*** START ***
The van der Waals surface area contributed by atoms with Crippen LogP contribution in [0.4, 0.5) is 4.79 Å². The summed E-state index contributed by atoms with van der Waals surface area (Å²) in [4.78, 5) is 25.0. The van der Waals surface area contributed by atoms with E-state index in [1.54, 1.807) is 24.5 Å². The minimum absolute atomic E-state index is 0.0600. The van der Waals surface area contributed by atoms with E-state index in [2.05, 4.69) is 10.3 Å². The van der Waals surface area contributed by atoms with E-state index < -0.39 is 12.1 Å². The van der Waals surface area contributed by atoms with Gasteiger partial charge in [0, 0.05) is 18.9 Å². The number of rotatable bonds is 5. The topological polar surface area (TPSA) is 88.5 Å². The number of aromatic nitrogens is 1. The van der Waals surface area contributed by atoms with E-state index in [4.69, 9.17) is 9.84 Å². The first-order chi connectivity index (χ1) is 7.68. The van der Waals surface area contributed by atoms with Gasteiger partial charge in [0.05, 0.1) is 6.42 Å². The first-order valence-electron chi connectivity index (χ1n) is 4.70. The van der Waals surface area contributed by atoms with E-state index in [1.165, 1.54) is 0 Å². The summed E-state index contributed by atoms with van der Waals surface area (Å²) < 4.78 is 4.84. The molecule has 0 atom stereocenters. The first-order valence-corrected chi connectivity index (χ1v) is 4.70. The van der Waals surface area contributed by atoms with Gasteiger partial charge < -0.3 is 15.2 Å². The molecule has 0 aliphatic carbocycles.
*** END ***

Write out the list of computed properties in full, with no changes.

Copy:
The van der Waals surface area contributed by atoms with Crippen LogP contribution in [0.4, 0.5) is 4.79 Å². The summed E-state index contributed by atoms with van der Waals surface area (Å²) in [4.78, 5) is 25.0. The van der Waals surface area contributed by atoms with E-state index in [1.54, 1.807) is 24.5 Å². The minimum absolute atomic E-state index is 0.0600. The van der Waals surface area contributed by atoms with E-state index in [2.05, 4.69) is 10.3 Å². The van der Waals surface area contributed by atoms with E-state index < -0.39 is 12.1 Å². The van der Waals surface area contributed by atoms with Gasteiger partial charge in [0, 0.05) is 18.9 Å². The number of rotatable bonds is 5. The topological polar surface area (TPSA) is 88.5 Å². The number of aromatic nitrogens is 1. The van der Waals surface area contributed by atoms with E-state index in [4.69, 9.17) is 9.84 Å². The first-order chi connectivity index (χ1) is 7.68. The van der Waals surface area contributed by atoms with Gasteiger partial charge in [0.05, 0.1) is 6.42 Å². The first-order valence-electron chi connectivity index (χ1n) is 4.70. The van der Waals surface area contributed by atoms with E-state index in [1.165, 1.54) is 0 Å². The summed E-state index contributed by atoms with van der Waals surface area (Å²) < 4.78 is 4.84. The molecule has 0 atom stereocenters. The first-order valence-corrected chi connectivity index (χ1v) is 4.70. The van der Waals surface area contributed by atoms with Gasteiger partial charge < -0.3 is 15.2 Å². The molecule has 0 aliphatic carbocycles.